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Top 10 Reasons to Reject Trump’s Chemical Safety Nominee
By Scott Faber
Here are the top 10 reasons senators should reject his nomination.
1. He's industry's favorite scientist for hire.
2. He's argued for weak safety standards.
3. He greenwashed DuPont's Teflon chemical.
Dourson argued for a standard for PFOA, the cancer-causing compound once used to make Teflon, that was more than 2,000 times weaker than the safety standard recommended by the EPA.
4. He greenwashed rocket fuel.
Dourson also argued for a weaker safety standard for perchlorate. It is a jet fuel chemical that harms the development of babies' brains.
5. He greenwashed 1,4-dioxane.
6. He greenwashed the "popcorn lung" chemical.
Dourson argued for a safety standard for diacetyl, the food additive that gives microwave popcorn its buttery flavor and causes lung disease in workers, that was 40 times weaker than the safety standard recommended by the National Institute for Occupational Safety and Health.
7. He defended a pesticide that harms kids' brains.
8. The EPA will review many of the chemicals he's greenwashed.
If confirmed, Dourson will oversee EPA reviews of chemicals he's previously reviewed for industry interests. This includes TCE, 1,4-dioxane, chlorpyrifos and 1-brompropane.
9. He downplayed the risks of second-hand smoke.
Dourson defended his work for the tobacco industry by saying: "Jesus hung out with prostitutes and tax collectors."
10. He created a bogus chemical website for kids.
With funding from the American Chemistry Council, Dourson created a "Kids + Chemicalsafety" website to downplay the risks chemicals pose to children. The site has since been taken down.
EcoWatch Daily Newsletter
By Brian Barth
Late fall, after the last crops have been harvested, is a time to rest and reflect on the successes and challenges of the gardening year. But for those whose need to putter around in the garden doesn't end when cold weather comes, there's surely a few lingering chores. Get them done now and you'll be ahead of the game in spring.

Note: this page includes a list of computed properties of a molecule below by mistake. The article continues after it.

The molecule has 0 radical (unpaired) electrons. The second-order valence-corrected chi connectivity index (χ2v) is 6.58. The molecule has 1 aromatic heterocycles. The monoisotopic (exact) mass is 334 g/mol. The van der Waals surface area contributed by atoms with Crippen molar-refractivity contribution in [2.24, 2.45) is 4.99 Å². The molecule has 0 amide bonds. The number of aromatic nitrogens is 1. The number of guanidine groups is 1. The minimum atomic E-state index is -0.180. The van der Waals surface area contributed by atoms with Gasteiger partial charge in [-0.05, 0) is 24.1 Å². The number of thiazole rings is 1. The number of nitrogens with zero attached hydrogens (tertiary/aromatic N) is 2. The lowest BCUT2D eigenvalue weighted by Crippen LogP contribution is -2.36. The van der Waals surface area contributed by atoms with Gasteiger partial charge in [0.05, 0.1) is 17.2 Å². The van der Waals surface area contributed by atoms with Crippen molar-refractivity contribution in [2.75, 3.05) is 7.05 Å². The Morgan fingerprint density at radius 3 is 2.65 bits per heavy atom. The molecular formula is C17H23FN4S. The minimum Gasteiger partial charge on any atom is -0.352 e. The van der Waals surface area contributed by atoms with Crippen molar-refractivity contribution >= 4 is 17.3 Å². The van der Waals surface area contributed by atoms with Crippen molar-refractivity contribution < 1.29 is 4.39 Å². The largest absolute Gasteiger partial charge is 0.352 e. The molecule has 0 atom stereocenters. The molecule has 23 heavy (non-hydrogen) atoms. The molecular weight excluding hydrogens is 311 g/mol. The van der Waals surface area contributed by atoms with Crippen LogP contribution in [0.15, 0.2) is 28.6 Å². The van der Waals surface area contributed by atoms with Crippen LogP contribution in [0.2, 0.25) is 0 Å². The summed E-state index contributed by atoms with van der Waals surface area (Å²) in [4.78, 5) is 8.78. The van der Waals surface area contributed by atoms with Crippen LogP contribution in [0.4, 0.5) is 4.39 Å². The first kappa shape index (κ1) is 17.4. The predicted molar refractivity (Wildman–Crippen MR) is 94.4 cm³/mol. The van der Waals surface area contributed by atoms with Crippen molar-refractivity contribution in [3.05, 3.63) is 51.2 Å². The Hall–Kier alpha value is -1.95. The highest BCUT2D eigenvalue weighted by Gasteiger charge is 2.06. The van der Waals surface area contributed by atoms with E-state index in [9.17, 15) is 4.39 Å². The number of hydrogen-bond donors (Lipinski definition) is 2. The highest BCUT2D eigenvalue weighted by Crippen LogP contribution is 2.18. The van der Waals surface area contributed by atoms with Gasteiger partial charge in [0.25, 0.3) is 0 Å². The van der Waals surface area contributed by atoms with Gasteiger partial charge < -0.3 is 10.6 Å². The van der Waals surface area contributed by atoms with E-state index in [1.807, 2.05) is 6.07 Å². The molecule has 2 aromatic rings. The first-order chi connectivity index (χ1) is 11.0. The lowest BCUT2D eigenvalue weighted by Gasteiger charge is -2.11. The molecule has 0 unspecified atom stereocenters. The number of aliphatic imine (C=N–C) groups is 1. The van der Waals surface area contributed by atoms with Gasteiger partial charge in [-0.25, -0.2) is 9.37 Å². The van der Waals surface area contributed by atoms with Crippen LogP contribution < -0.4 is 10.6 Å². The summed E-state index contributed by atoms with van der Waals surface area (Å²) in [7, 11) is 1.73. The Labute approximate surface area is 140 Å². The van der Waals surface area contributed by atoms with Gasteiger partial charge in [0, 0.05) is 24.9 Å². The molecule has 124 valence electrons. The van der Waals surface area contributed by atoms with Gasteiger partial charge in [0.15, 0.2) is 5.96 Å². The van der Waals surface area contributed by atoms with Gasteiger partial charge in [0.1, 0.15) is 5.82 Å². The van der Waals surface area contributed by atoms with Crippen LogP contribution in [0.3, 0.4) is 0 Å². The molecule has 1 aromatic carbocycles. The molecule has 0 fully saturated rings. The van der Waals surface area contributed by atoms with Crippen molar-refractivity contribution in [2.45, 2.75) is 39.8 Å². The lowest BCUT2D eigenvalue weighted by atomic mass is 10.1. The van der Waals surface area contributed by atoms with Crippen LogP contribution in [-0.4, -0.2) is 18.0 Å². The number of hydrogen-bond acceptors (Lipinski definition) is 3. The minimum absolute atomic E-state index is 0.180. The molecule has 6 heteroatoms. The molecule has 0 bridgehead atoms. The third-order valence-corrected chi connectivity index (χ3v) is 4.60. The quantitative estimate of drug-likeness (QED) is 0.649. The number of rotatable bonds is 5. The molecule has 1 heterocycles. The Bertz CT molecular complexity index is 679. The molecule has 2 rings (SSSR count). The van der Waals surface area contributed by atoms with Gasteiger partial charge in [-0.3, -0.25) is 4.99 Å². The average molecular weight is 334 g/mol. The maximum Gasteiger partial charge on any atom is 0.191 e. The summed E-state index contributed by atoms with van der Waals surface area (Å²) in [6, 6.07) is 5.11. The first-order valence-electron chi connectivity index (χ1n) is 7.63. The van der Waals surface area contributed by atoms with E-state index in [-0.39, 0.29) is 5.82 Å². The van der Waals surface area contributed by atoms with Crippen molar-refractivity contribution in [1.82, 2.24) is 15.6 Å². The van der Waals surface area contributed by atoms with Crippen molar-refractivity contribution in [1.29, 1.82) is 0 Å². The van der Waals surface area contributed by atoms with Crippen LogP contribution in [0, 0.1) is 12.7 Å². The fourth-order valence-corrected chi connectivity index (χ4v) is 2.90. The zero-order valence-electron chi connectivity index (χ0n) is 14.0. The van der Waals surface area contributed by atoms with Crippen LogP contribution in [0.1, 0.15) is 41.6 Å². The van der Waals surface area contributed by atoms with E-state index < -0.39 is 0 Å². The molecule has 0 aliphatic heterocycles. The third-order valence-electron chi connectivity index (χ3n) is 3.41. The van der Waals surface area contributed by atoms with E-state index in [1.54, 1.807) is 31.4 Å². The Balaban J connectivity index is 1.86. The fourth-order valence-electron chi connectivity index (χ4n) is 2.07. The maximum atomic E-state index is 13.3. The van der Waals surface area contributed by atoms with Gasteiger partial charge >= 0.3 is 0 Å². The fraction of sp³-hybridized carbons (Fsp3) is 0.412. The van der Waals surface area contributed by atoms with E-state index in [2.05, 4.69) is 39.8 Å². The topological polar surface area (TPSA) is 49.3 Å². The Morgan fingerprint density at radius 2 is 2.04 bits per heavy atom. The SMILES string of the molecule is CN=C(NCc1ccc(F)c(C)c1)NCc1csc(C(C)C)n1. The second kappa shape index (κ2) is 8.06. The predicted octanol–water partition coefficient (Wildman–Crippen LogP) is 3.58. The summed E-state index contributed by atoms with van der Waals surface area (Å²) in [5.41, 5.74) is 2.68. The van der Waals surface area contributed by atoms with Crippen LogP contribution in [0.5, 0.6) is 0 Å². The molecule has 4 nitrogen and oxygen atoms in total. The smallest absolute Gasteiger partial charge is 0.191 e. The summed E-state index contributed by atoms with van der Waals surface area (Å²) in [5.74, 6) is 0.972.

By Bailey Hopp
If you had to choose a diamond for your engagement ring from below or above the ground, which would you pick … and why would you pick it? This is the main question consumers are facing when picking out their diamond engagement ring today. With a dramatic increase in demand for conflict-free lab-grown diamonds, the diamond industry is shifting right before our eyes.
(R) The measles virus pictured under a microscope. PHIL / CDC
The Pacific Island nation of Samoa declared a state of emergency this week, closed all of its schools and limited the number of public gatherings allowed after a measles outbreak has swept across the country of just 200,000 people, according to Reuters.
By Alison Cagle
Rising above the Arizona desert, the Santa Rita Mountains cradle 10,000 years of Indigenous history. The Tohono O'odham Nation, Pascua Yaqui Tribe, and Hopi Tribe, among numerous other tribes, have worshipped, foraged, hunted and laid their ancestors to rest in the mountains for generations.
Native Americans are disproportionately without access to clean water, according to a new report, "Closing the Water Access Gap in the United States: A National Action Plan," to be released this afternoon, which shows that more than two million Americans do not have access to access to running water, indoor plumbing or wastewater services.
By Nanticha Ocharoenchai
In the Czech Republic, horses have become the knights in shining armor. A study published in the Journal for Nature Conservation suggests that returning feral horses to grasslands in Podyjí National Park could help boost the numbers of several threatened butterfly species.